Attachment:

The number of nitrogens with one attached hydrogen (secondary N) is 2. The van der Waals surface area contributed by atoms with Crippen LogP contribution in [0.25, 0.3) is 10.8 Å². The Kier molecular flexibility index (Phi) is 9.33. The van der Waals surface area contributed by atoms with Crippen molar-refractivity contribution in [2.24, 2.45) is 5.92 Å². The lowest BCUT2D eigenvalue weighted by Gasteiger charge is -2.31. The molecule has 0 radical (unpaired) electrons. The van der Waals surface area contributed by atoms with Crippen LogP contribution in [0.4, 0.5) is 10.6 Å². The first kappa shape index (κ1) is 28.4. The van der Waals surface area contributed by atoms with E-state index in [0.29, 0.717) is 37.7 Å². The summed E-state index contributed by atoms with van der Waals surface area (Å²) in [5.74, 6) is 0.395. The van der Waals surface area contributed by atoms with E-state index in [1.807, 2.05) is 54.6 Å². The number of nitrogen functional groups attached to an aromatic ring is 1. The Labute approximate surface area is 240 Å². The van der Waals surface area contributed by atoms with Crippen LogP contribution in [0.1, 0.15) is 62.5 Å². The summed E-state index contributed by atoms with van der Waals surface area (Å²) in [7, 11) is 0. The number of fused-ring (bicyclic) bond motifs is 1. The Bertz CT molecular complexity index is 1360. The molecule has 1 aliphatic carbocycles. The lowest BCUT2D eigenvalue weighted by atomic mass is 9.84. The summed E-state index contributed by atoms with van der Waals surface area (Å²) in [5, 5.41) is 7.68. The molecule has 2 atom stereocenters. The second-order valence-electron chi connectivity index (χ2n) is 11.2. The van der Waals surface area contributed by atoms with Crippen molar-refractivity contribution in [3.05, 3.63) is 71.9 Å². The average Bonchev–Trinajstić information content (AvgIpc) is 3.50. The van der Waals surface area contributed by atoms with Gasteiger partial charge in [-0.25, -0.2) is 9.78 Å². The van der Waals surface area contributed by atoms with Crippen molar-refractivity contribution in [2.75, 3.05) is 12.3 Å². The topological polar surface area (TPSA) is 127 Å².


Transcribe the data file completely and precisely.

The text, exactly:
The number of nitrogens with one attached hydrogen (secondary N) is 2. The van der Waals surface area contributed by atoms with Crippen LogP contribution in [0.25, 0.3) is 10.8 Å². The Kier molecular flexibility index (Phi) is 9.33. The van der Waals surface area contributed by atoms with Crippen molar-refractivity contribution in [2.24, 2.45) is 5.92 Å². The lowest BCUT2D eigenvalue weighted by Gasteiger charge is -2.31. The molecule has 0 radical (unpaired) electrons. The van der Waals surface area contributed by atoms with Crippen LogP contribution in [0.4, 0.5) is 10.6 Å². The first kappa shape index (κ1) is 28.4. The van der Waals surface area contributed by atoms with E-state index in [0.29, 0.717) is 37.7 Å². The summed E-state index contributed by atoms with van der Waals surface area (Å²) in [5.74, 6) is 0.395. The van der Waals surface area contributed by atoms with E-state index in [1.807, 2.05) is 54.6 Å². The number of nitrogen functional groups attached to an aromatic ring is 1. The Labute approximate surface area is 240 Å². The van der Waals surface area contributed by atoms with Crippen LogP contribution in [0.1, 0.15) is 62.5 Å². The summed E-state index contributed by atoms with van der Waals surface area (Å²) in [7, 11) is 0. The number of fused-ring (bicyclic) bond motifs is 1. The Bertz CT molecular complexity index is 1360. The molecule has 1 aliphatic carbocycles. The lowest BCUT2D eigenvalue weighted by atomic mass is 9.84. The summed E-state index contributed by atoms with van der Waals surface area (Å²) in [5, 5.41) is 7.68. The molecule has 2 atom stereocenters. The second-order valence-electron chi connectivity index (χ2n) is 11.2. The van der Waals surface area contributed by atoms with Crippen molar-refractivity contribution in [3.05, 3.63) is 71.9 Å². The average Bonchev–Trinajstić information content (AvgIpc) is 3.50. The van der Waals surface area contributed by atoms with Gasteiger partial charge in [-0.25, -0.2) is 9.78 Å². The van der Waals surface area contributed by atoms with Crippen molar-refractivity contribution in [2.75, 3.05) is 12.3 Å². The topological polar surface area (TPSA) is 127 Å².